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Flutter App Architecture: The Presentation Layer

Source code on GitHub

When writing Flutter apps, separating any business logic from the UI code is very important.

This makes our code more testable and easier to reason about, and is especially important as our apps become more complex.

To accomplish this, we can use design patterns to introduce a separation of concerns between different components in our app.

And for reference, we can adopt a layered app architecture such as the one represented in this diagram:

Flutter App Architecture using data, domain, application, and presentation layers. Arrows show the dependencies between layers
Flutter App Architecture using data, domain, application, and presentation layers. Arrows show the dependencies between layers

I have already covered some of the layers above in other articles:

And this time, we will focus on the presentation layer and learn how we can use controllers to:

  • hold business logic
  • manage the widget state
  • interact with repositories in the data layer

This kind of controller is the same as the view model that you would use in the MVVM pattern. If you've worked with flutter_bloc before, it has the same role as a cubit.

We will learn about the StateNotifier class, which is a replacement for the ValueNotifier class in the Flutter SDK.

And to make this more useful, we will implement a simple authentication flow as an example.

Ready? Let's go!

Note: this article is based on Riverpod version 2.0.0-dev.5 (which is currently a pre-release).

A simple authentication flow

Let's consider a very simple app that we can use to sign in anonymously and toggle between two screens:

Simple sign-in flow
Simple sign-in flow

And in this article, we'll focus on how to implement:

  • an auth repository that we can use to sign in and sign out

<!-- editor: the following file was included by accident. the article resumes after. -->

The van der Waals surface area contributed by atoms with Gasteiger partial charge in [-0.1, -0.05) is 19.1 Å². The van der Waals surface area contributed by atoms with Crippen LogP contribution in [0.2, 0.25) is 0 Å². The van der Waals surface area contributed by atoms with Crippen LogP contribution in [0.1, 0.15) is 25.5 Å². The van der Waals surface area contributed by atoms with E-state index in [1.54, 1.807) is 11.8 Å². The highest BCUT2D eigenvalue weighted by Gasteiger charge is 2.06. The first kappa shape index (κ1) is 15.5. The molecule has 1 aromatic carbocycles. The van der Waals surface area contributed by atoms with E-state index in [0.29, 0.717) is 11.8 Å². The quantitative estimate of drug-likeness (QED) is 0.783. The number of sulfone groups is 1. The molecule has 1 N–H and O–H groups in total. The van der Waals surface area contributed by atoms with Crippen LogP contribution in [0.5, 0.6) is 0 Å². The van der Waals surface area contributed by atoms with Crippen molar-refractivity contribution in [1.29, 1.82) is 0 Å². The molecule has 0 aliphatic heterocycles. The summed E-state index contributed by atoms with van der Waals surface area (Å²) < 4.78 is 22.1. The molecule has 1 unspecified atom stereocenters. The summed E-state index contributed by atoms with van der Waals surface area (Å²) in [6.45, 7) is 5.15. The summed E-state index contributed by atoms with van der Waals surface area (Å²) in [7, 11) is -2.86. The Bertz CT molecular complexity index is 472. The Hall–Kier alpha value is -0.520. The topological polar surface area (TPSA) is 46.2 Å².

• a sign-in widget screen that we show to the user
  • the corresponding controller class that mediates between the two

Here's a simplified version of the reference architecture for this specific example:

Layered architecture for the sign in feature
Layered architecture for the sign in feature

You can find the complete source code for this app on GitHub. For more info about how it is organized, read this: Flutter Project Structure: Feature-first or Layer-first?

The AuthRepository class

As a starting point, we can define a simple abstract class that contains three methods that we'll use to sign in, sign out, and check the authentication state:

abstract class AuthRepository { // emits a new value every time the authentication state changes Stream<AppUser?> authStateChanges(); Future<AppUser> signInAnonymously(); Future<void> signOut(); }

In practice, we also need a concrete class that implements AuthRepository. This could be based on Firebase or any other backend. We can even implement it with a fake repository for now. For more details, see this article about the repository pattern.

For completeness, we can also define a simple AppUser model class:

/// Simple class representing the user UID and email. class AppUser { const AppUser({required this.uid}); final String uid; // TODO: Add other fields as needed (email, displayName etc.) }

And if we use Riverpod, we also need a Provider that we can use to access our repository:

final authRepositoryProvider = Provider<AuthRepository>((ref) { // return a concrete implementation of AuthRepository return FakeAuthRepository(); });

Next up, let's focus on the sign-in screen.

The SignInScreen widget

Suppose we have a simple SignInScreen widget defined like so:

import 'package:flutter_riverpod/flutter_riverpod.dart'; class SignInScreen extends ConsumerWidget { const SignInScreen({Key? key}) : super(key: key); @override Widget build(BuildContext context, WidgetRef ref) { return Scaffold( appBar: AppBar( title: const Text('Sign In'), ), body: Center( child: ElevatedButton( child: Text('Sign in anonymously'), onPressed: () { /* TODO: Implement */ }, ), ), ); } }

This is just a simple Scaffold with an ElevatedButton in the middle.

Note that since this class extends ConsumerWidget, in the build() method we have an extra ref object that we can use to access providers as needed.

Accessing the AuthRepository directly from our widget

As a next step, we can use the onPressed callback to sign in like so:

ElevatedButton( child: Text('Sign in anonymously'), onPressed: () => ref.read(authRepositoryProvider).signInAnonymously(), )

This code works by:

  • obtaining the AuthRepository with a call to ref.read(authRepositoryProvider)
  • calling the signInAnonymously() method on it

This covers the happy path (sign-in successful). But we should also account for loading and error states by:

  • disabling the sign-in button and showing a loading indicator while sign-in is in progress
  • showing a SnackBar or alert if the call fails for any reason

The "StatefulWidget + setState" way